The PlayStation Vita may still be a few weeks away from release in Europe and the US, however that didn’t stop us from importing one just so that we could bring you as much coverage as possible between now and the new portable’s release.
One of the first games we were desperate to try out was Uncharted Golden Abyss, which it seems, is by far the stand out title arriving on launch day. Coming from Sony Bend, we were expecting big things from the latest in Naughty Dog’s popular franchise and it has to be said that as the credits rolled in our imported copy we were not disappointed.
Uncharted Golden Abyss tells the story of Nathan Drake as he wanders through Central America with his newly found partner Marissa Chase. As always there is a purpose involved in Drake’s travels and this time we join him looking into a 400-year-old massacre of a Spanish Expedition which was led by Friar Marcus. This particular journey lead Drake on an action packed adventure in the path of Chase’s grandfather, who is thought to be closing in on the mysteries that will unfold throughout the game.
It has to be said that during the 10+ hours you will spend playing, Golden Abyss is spectacular, providing the same mixture of adventure, action and puzzle solving that you’ll find in any other games in the Uncharted series, albeit with a PS Vita twist.
Given that the game is a debut title for the PS Vita, you can understand that it should take advantage of the unique features of the handheld, but to us this is what sets this game apart from any other portable game we have played before. The first thing you will notice about Golden Abyss is just how good it looks, whether it’s the luscious greens, spectacular vistas or the classic cut scenes which you have come to expect from the series, there is no doubt that this is the best looking game you’ll ever have seen on a handheld.
As well as providing us with some spectacular eye-candy, Golden Abyss also provides some fantastic player interaction thanks to the rear and front touchscreens. This sees you solving puzzles by touching the front screen to move panels and rotate locks, while you will also find yourself rubbing the touchscreen to recreate carbon copies of important symbols. The front screen also has other uses, such as quick time events to prevent yourself falling or uses in fights against the games main bosses; where you have to swipe the screen by following the on-screen prompts in order to progress.
The rear screen is also made use of, allowing you to climb rope by moving your fingers in an up and down motion. Sony Bend even makes use of the camera at one point, requiring you to hold the Vita up to a light source in order to unveil a puzzle. It has to be said that the use of both touch-screens, and to a lesser extent the camera, is very clever. It really helps to draw you into the game even more, providing a different, but still similar experience to the games bigger brother.
As with other games in the series, Uncharted: Golden Abyss is full of combat. The similarities in this title will be obvious to anyone who has played an Uncharted title before. The enemies act in a familiar fashion, taking cover and trying to take you out. You can still tell when combat is coming thanks to the sudden appearance of cover and random weapons. The main difference with Golden Abyss is that you can use the Vita’s motion controls to your advantage, getting your sight close to the target and then using the gyroscope to get the perfect headshot.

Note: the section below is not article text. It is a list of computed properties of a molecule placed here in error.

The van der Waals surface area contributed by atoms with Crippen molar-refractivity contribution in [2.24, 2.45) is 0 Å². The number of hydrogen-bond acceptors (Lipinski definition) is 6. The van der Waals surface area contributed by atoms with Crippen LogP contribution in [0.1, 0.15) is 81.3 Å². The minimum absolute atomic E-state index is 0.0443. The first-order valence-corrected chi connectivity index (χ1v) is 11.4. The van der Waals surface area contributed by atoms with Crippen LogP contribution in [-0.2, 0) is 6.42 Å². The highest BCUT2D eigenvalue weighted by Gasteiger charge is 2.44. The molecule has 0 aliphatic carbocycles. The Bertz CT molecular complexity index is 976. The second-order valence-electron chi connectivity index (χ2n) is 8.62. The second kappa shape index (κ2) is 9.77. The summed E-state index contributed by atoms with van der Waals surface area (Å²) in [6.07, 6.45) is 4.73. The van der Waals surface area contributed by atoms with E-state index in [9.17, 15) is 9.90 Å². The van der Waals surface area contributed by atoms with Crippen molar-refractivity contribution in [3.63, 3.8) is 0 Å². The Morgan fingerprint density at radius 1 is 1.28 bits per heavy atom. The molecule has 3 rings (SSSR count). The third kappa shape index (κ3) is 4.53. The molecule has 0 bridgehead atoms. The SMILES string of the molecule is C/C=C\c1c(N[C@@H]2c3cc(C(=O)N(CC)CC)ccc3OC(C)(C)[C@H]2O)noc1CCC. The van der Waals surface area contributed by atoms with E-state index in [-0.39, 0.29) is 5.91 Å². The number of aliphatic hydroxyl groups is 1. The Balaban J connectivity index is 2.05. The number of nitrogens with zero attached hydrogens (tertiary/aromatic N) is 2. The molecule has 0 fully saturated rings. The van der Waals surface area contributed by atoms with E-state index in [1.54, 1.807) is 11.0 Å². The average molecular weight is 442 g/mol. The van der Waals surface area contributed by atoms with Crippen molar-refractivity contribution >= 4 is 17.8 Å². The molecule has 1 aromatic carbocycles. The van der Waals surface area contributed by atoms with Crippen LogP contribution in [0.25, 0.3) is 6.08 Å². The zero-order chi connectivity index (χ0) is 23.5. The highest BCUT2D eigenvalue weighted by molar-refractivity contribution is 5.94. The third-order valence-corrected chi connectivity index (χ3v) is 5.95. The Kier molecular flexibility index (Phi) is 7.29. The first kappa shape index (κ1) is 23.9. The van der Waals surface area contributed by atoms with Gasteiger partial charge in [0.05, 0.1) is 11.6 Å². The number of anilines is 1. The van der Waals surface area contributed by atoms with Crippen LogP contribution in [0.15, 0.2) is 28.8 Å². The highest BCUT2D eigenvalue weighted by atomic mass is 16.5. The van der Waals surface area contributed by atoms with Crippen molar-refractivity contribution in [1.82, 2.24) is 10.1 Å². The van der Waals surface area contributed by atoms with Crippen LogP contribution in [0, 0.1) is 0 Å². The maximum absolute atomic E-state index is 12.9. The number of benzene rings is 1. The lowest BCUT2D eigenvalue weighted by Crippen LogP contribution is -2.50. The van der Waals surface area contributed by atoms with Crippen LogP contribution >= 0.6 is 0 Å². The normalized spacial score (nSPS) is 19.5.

Not everyone will enjoy using motion controls to aim, and you can switch them off, although this is something we’d advise against, because once you get used to playing in this way you will find that it actually works a lot better than you would expect. This is especially evident when using the Dragon Sniper, which lets you pick off enemies from a distance using a combination of the right stick and motion controls.
Previous Uncharted games have always had an emphasis on a strong storyline, fantastic acting and Golden Abyss is no different. Throughout the game you will always find yourself engrossed as this brilliantly told story takes yet another twist, all while admiring how such a fantastic adventure can be crammed onto such a small game card.
There are a few issues which we feel could have been improved upon; for one there is no other game mode other than the single player adventure. In fact there are no other options at all, not even the ability to view any items you have unlocked along the way. The only way it is possible to view collectibles is when you are in-game. We would have at least liked the option to view any items collected during our adventure from the main menu and perhaps a mini game or two (such as a horde mode or a solo version of the excellent co-op mode from Uncharted 2 and 3) more suited to the Vita.
Given that Golden Abyss joins us at the start of the Vita’s life, it’s hard to hold the small flaws mentioned above against it. This is a game which puts some console titles to shame thanks to its stunning looks, innovative gameplay features and non-stop action. Uncharted: Golden Abyss maybe one of the most expensive titles to arrive at Vita’s launch, however it’s worth every penny. It’d be a crime to not to own this game if you are planning to pick up Sony’s new handheld, so do yourself a favour and put some cash aside for Nathan Drake.
Rating: OutstandingReview Policy(Version tested: PS Vita [import])
Uncharted: Golden Abyss is released in February 2012 alongside the PS Vita. You can pre-order the game from ShopTo here.